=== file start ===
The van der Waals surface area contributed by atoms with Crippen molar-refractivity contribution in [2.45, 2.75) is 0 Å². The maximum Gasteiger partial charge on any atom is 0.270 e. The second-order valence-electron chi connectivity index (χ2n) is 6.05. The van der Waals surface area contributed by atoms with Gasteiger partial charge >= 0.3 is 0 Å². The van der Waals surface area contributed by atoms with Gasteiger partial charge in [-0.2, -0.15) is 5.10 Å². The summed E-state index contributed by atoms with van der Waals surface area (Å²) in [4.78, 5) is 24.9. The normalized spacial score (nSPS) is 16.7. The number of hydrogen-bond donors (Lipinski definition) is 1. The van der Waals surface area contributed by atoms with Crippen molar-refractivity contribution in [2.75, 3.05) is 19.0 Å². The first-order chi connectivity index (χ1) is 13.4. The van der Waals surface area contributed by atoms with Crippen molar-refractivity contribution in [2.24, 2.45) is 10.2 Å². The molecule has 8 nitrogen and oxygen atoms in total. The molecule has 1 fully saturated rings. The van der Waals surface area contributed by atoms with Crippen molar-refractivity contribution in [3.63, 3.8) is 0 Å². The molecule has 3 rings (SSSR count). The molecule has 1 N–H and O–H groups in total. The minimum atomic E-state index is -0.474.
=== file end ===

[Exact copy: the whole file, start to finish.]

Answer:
The van der Waals surface area contributed by atoms with Crippen molar-refractivity contribution in [2.45, 2.75) is 0 Å². The maximum Gasteiger partial charge on any atom is 0.270 e. The second-order valence-electron chi connectivity index (χ2n) is 6.05. The van der Waals surface area contributed by atoms with Gasteiger partial charge >= 0.3 is 0 Å². The van der Waals surface area contributed by atoms with Gasteiger partial charge in [-0.2, -0.15) is 5.10 Å². The summed E-state index contributed by atoms with van der Waals surface area (Å²) in [4.78, 5) is 24.9. The normalized spacial score (nSPS) is 16.7. The number of hydrogen-bond donors (Lipinski definition) is 1. The van der Waals surface area contributed by atoms with Crippen molar-refractivity contribution in [2.75, 3.05) is 19.0 Å². The first-order chi connectivity index (χ1) is 13.4. The van der Waals surface area contributed by atoms with Crippen molar-refractivity contribution in [2.24, 2.45) is 10.2 Å². The molecule has 8 nitrogen and oxygen atoms in total. The molecule has 1 fully saturated rings. The van der Waals surface area contributed by atoms with Crippen molar-refractivity contribution in [3.63, 3.8) is 0 Å². The molecule has 3 rings (SSSR count). The molecule has 1 N–H and O–H groups in total. The minimum atomic E-state index is -0.474.